Saturday, December 31, 2011

Mrázek's confidence infects Czechs

Petr Mrázek is excited to be at this year's WJC. Photo: Larry Wong,
Edmonton Journal,
Tomáš Král looks like a genius right now.

After watching the last two World Junior tournaments, where the Czech Republic got mediocre-at-best goaltending while they had a world-class goalie on the sidelines, the president of the Czech Ice Hockey Association saw that he had to intervene. And so he helped negotiate a settlement with HC Vítkovice, the club that held the playing rights to Petr Mrázek, which would release the Detroit Red Wings draft pick and make him available for the 2012 championships.

Helping to make Mrázek available might have actually denied Král's son, Tomáš Král Jr., the opportunity to play in the tournament; the younger Král is currently the third-string goalie. But obviously Král's duties as association president overrided nepotism.

"This is an extremely helpful step in the interest of representing the Czech Republic," he said back in late November at the announcement that Mrázek would be available. "An extremely high level of competition awaits us in Canada, and we need a goalkeeper of the quality of Petr Mrázek." How right he was on both counts.

For those that missed it, Mrázek was nothing short of incredible on Friday in Edmonton, stopping 52 of 54 shots in a 5-2 victory over the United States, a win that vaulted the Czechs into the quarterfinals and, incredibly, dropped the Americans into the relegation round. About the only thing more he could have done for his team was score a goal, and in the 59th minute, he almost did that too. 

"I tried it last year too, in Ottawa," he said to of his attempt. "I saw the puck heading toward the net, then it skipped and went a bit wide. But that's okay." He added: "Defeating the Americans in this game, it's an unbelievable feeling. I am very happy."

A lot of people are happy, and a lot more are surprised. The fact is, though, an upset seemed possible for a while against Canada, as well. Although they seemed overmatched in the first period, the goaltending of Mrázek held them in, particularly his penalty shot save in the dying seconds. In the second period, the Czech team was playing with more confidence, and if not for a lapse late in the period that allowed Canada to score twice and open up a three-goal lead, they could have made it a battle to the end. As Mrázek said after the Canadian game, "It's a game of inches."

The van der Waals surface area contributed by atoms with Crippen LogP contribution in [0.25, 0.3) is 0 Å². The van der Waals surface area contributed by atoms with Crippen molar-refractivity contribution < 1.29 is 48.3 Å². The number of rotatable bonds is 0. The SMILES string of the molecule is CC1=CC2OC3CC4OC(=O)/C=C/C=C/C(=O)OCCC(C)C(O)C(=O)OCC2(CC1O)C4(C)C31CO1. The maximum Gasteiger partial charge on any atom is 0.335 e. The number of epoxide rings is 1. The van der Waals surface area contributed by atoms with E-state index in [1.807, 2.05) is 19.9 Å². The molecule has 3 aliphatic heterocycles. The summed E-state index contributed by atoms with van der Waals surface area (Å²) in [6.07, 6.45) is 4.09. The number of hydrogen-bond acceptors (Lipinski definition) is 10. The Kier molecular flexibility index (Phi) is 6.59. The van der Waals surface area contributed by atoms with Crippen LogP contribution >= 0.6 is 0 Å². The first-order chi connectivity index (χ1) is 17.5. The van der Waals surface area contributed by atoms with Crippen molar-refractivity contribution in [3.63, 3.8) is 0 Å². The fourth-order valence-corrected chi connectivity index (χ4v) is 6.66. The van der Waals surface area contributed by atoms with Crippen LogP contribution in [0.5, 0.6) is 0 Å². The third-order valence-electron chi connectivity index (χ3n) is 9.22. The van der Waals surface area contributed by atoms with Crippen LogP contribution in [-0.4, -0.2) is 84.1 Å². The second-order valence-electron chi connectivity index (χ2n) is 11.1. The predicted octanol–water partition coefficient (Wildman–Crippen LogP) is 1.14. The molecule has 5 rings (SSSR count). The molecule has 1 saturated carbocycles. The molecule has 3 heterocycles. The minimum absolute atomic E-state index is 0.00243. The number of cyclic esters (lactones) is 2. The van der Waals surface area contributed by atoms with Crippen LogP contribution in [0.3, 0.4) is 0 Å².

As anyone who's watched the Czech team last year and this year at the World Juniors, a big difference is the confidence on the team. Although being critical of goaltending is not often done publicly by players, as it can be seen as a cop-out, the amount of confidence a team has in its own goaltending is often evident in how the team plays in front. Though goaltending was far from the team's only problem last season, they didn't seem to be confident that either Marek Mazanec or Filip Novotný would hold them in there. All of that has changed this year, and it shows. It shows in the exuberant goal celebrations, and in particularly it shows in how physical the team is playing; they're not afraid that every minor penalty will result in the puck going into their net.

"When a goalie plays like that, it becomes infectious and affects the whole team," said coach Miroslav Přerost.

Not only his play, but his enthusiasm. Mrázek has twice denied opponents on penalty shots, which were followed by fist-pumping theatrics. In the last half of the third period, when the Czechs broke a 2-2 tie with three straight goals, the celebrations around the USA goal were only part of the story; Mrázek couldn't control his excitement in front of his goal either. He didn't even try.

“He’s showman. He’s a real funny guy," defenceman Daniel Krejčí told Postmedia News. "He’s awesome. When you have him in back, you’re feeling great. You can’t lose with him."

How can this team not be confident heading into its final group game against Finland on Saturday? It's a big game, too. Although both teams will play in quarterfinal games in Calgary on Monday, the winner will get second place, which will earn them a game against Switzerland or Slovakia, rather than Russia or Sweden. "We're going right after the Finns," said defenceman David Musil. "We're going to fight for second place."

As hard as it was for Král to watch those last two tournaments, it was even more difficult for Mrázek, and now he's making the most of his opportunity. "I'm happy that I'm able to play in the World Juniors. I would like to thank the Vítkovice club and Mr. Král for allowing that to happen." 

Surely all Czech hockey fans would like to thank them as well.

1 comment:

  1. Any word on Musil and Straka? Those are 2 key guys for us that would've been very helpful against Finland.